If you're going through a divorce, or you've recently settled your case, then you may think that all the courtroom battles are finally over for good. This isn't necessarily the case though. If you receive child support or alimony, and you've recently found out that your ex has turned down a pay raise, then you may be back in an Ohio courtroom very soon.
Many people dream of winning the Ohio lottery, at the racetracks or hitting it big at the casinos. If you owe back child support, then it may not be as exciting for you as it would be for others though.
In a few weeks, Ohio schools will go on summer break. If you're legally separated from your spouse or newly divorced, then you may not have extensive experience in handling custody matters. You may have even less knowledge about how to handle vacation plans that deviate from the schedule that you've agreed to. There are some steps that you can take to minimize the potential for conflict though.
Children don't come with manuals to help their moms or dads raise them leaving many of them to learn on the fly. While many adults are hard-wired to care for and nurture their own children and some grow their parenting skills the more hands-on experience that they get, others never really get the hang of parenting. There are also some parents that initially dote on their kids -- but become unfit to care for their children over time due to any number of reasons (especially alcohol and drug addiction). Some of those last two groups of parents will eventually be declared "unfit" parents and lose custody of their children.
Most family law judges in Westerville and throughout other parts of Ohio try to get couples who come in front of them to work out a parenting-time agreement that works for them. When they're unable to do so, the judge will often default to a standard plan that either Franklin or Delaware counties have adopted.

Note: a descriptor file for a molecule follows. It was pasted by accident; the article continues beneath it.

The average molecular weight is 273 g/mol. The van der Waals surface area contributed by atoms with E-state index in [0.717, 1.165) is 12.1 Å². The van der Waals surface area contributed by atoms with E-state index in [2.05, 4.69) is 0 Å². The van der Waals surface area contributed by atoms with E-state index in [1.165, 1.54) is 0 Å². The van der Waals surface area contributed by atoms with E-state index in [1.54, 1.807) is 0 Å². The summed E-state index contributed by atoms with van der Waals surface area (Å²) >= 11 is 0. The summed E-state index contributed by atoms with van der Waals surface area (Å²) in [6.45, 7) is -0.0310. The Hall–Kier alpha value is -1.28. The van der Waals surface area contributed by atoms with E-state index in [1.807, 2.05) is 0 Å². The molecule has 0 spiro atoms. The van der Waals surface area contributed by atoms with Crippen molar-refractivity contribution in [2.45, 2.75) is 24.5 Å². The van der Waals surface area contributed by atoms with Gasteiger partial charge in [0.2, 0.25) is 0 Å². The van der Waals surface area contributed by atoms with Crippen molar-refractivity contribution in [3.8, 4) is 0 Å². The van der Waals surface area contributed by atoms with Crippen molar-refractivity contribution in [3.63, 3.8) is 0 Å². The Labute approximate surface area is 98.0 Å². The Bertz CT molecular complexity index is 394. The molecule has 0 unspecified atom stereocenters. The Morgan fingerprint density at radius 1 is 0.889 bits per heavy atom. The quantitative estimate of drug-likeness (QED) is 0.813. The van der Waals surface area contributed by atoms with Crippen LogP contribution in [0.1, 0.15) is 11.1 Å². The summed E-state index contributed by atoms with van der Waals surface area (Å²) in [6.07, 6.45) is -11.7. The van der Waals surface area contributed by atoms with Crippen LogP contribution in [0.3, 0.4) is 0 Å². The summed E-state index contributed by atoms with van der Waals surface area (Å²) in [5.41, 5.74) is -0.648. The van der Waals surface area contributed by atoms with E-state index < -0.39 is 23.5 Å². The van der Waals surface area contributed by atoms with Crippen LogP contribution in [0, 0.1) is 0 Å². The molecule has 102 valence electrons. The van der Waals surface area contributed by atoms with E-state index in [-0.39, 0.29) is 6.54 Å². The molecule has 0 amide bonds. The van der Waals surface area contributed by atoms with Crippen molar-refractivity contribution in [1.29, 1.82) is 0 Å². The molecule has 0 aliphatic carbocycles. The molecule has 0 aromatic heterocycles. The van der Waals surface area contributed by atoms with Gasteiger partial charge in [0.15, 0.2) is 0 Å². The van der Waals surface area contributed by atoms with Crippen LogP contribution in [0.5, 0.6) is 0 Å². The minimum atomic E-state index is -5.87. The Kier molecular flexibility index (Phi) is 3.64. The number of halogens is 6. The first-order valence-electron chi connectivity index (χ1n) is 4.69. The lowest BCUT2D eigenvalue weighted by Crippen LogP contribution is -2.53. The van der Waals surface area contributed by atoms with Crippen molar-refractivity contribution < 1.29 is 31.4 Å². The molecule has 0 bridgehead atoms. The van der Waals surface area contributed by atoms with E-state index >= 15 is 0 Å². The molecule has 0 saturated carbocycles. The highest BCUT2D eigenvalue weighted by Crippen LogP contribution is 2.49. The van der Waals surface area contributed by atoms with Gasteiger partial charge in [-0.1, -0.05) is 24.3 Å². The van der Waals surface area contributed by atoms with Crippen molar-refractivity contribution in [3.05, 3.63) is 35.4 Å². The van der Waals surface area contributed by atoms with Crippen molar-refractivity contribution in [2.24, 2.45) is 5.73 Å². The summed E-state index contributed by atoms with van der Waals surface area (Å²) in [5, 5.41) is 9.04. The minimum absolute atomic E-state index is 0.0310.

When a judge presiding over a child custody or support issue enters an order in Ohio, the parents are expected to abide by it unless a revised one is approved by them. Even if a mom or dad loses their job or becomes ill, it still doesn't take away their responsibility to pay any ordered child support that a judge deems that they owe, but the situation may warrant a modification. Barring that, any other failure to pay can carry a variety of consequences.
According to the Fayette County Department of Job & Family Services, more children in Ohio are designated to receive child support than any other type of aid offered in the state. As many as 33 percent of all Ohio children are recipients of child support.
Each year, more than $100 million in ordered child support payments go unpaid in the state of Ohio. Analysts estimate that one of the reasons this happens has to do with the non-custodial parent who's responsible for making those payments ducking wage garnishments by taking on work that's off the books.
Parents in Ohio are eligible to request a modification of child support every 36 months provided that one or both parents have undergone a significant change in circumstances in their lives. These requests must be accompanied by evidence that sheds light on why the requests are being made.